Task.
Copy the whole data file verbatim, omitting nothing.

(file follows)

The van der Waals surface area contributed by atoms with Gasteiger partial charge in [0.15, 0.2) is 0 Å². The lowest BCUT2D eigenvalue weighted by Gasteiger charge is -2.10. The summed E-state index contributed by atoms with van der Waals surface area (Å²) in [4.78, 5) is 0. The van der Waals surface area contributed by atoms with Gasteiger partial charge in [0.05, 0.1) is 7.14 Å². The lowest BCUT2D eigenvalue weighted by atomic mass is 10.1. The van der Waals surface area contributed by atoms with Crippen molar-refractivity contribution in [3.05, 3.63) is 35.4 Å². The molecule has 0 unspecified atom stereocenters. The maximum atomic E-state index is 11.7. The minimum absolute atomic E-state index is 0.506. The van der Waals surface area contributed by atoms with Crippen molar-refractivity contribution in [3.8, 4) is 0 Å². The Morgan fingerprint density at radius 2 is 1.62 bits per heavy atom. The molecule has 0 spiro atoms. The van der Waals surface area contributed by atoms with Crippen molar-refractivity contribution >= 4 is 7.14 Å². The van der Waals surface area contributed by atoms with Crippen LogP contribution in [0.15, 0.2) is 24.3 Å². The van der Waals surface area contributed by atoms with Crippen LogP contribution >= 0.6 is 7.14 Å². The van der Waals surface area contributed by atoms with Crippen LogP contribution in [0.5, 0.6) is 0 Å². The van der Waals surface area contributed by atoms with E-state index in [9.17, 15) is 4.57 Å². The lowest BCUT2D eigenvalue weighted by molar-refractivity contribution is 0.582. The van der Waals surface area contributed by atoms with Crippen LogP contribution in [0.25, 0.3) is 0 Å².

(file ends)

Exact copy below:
The van der Waals surface area contributed by atoms with Gasteiger partial charge in [0.15, 0.2) is 0 Å². The lowest BCUT2D eigenvalue weighted by Gasteiger charge is -2.10. The summed E-state index contributed by atoms with van der Waals surface area (Å²) in [4.78, 5) is 0. The van der Waals surface area contributed by atoms with Gasteiger partial charge in [0.05, 0.1) is 7.14 Å². The lowest BCUT2D eigenvalue weighted by atomic mass is 10.1. The van der Waals surface area contributed by atoms with Crippen molar-refractivity contribution in [3.05, 3.63) is 35.4 Å². The molecule has 0 unspecified atom stereocenters. The maximum atomic E-state index is 11.7. The minimum absolute atomic E-state index is 0.506. The van der Waals surface area contributed by atoms with Crippen molar-refractivity contribution in [3.8, 4) is 0 Å². The Morgan fingerprint density at radius 2 is 1.62 bits per heavy atom. The molecule has 0 spiro atoms. The van der Waals surface area contributed by atoms with Crippen molar-refractivity contribution >= 4 is 7.14 Å². The van der Waals surface area contributed by atoms with Crippen LogP contribution in [0.15, 0.2) is 24.3 Å². The van der Waals surface area contributed by atoms with Crippen LogP contribution >= 0.6 is 7.14 Å². The van der Waals surface area contributed by atoms with Crippen LogP contribution in [0.5, 0.6) is 0 Å². The van der Waals surface area contributed by atoms with E-state index in [9.17, 15) is 4.57 Å². The lowest BCUT2D eigenvalue weighted by molar-refractivity contribution is 0.582. The van der Waals surface area contributed by atoms with Crippen LogP contribution in [0.25, 0.3) is 0 Å².